I’ve just uploaded 55 images, into an online photo album, that illustrate the making of a Kagamibuta I created last year.
The piece is titled “ Basho” after the famous Japanese haiku poet, Matsuo Basho. He took the name “Basho”, which means banana tree, in honour of a tree in his little garden which he loved. I conceived my little tribute to the poet as a “Metal Haiku”. I hoped to evoke the same sort of feeling a good haiku poem does and to craft my Kagamibuta with the same sort of delicate and careful arrangement . In fact I coined the term “Metal Haiku” as the name of a group of 12 Kagamibuta I made in 2006/7.
I’ve not offered any explanations as to the processes and techniques because I think the images are actually self explanatory. In traditional training situations there is little opportunity for the student to ask questions of his teacher so he must learn very quickly to “steal with his eyes”. By looking carefully at the images you will be able to find everything you may need to know to understand what I did.
In fact, the extreme enlargement of these images would of course not be seen my any pupil in the past…you’re seeing this as it’s really never been seen before.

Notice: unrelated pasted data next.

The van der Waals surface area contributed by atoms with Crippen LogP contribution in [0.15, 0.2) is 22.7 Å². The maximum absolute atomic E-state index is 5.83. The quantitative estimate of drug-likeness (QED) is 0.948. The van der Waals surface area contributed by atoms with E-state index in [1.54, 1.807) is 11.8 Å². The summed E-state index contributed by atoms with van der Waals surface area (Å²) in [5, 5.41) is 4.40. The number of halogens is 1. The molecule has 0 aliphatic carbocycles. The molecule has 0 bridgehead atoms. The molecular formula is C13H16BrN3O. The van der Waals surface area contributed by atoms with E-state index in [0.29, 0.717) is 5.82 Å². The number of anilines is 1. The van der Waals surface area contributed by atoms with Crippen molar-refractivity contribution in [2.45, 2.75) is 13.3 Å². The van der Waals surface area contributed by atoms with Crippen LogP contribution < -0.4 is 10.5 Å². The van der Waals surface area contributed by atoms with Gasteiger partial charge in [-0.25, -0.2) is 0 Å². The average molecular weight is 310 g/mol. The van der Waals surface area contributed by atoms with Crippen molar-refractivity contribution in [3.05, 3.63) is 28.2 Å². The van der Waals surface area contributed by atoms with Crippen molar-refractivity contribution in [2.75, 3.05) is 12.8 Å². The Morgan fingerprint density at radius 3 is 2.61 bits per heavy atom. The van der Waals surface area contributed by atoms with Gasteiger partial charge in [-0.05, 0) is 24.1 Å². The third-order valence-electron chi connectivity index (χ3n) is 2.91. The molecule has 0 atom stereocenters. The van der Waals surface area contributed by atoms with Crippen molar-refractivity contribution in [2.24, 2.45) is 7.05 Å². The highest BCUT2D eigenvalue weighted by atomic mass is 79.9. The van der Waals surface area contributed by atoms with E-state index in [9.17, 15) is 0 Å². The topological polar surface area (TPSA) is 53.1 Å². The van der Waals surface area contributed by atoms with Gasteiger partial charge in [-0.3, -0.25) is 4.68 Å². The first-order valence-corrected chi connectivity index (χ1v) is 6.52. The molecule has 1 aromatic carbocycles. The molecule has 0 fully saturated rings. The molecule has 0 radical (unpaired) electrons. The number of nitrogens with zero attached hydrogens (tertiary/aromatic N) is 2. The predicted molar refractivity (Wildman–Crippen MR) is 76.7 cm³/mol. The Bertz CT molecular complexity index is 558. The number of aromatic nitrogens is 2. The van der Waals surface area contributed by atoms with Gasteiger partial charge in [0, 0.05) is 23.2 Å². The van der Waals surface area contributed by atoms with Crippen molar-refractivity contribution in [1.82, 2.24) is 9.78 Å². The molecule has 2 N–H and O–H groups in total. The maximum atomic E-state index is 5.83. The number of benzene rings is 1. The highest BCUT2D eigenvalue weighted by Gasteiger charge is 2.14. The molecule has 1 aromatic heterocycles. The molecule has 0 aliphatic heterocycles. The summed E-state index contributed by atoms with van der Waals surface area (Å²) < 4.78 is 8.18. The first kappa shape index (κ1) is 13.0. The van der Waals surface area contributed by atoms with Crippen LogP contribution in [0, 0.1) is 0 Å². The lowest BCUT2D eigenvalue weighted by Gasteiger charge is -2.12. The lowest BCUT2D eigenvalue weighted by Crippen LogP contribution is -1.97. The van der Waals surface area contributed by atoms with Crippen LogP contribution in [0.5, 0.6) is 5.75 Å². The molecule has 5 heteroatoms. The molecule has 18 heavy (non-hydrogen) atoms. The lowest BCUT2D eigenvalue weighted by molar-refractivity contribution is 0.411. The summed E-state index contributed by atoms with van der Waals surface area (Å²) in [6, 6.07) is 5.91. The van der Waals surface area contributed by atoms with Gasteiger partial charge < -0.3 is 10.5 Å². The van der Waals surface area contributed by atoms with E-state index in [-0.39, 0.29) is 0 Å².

I’ve included a number of different images of the completed piece because it is so difficult to capture the real feel of the object in one shot. You’ll also notice the constantly changing lighting of the images, this is to a certain extent unavoidable in a workshop situation as it would be far too time consuming to replicate the exact light each time I took an image.
The basic material of the disc is mild steel and the inlaid leaves are in 2 different alloys of a brass/bronze type called sentoku. You’ll see the selection of colours and metal I was considering using and the larger disc of metal which is actually the base of a badly damaged Meiji period vase I restored years ago. My attempt at recycling ;-). The bowl is boxwood and has been stained with potassium permanganate and tea.
Here’s the link; The Making of the Kagamibuta, "Basho".
You can view the individual images or select the slide show option. If you select a single image you’ll also be able to view a very close up shot by using the zoom feature located at the top, right ,of the area around the picture.
I hope you find this photo-essay interesting.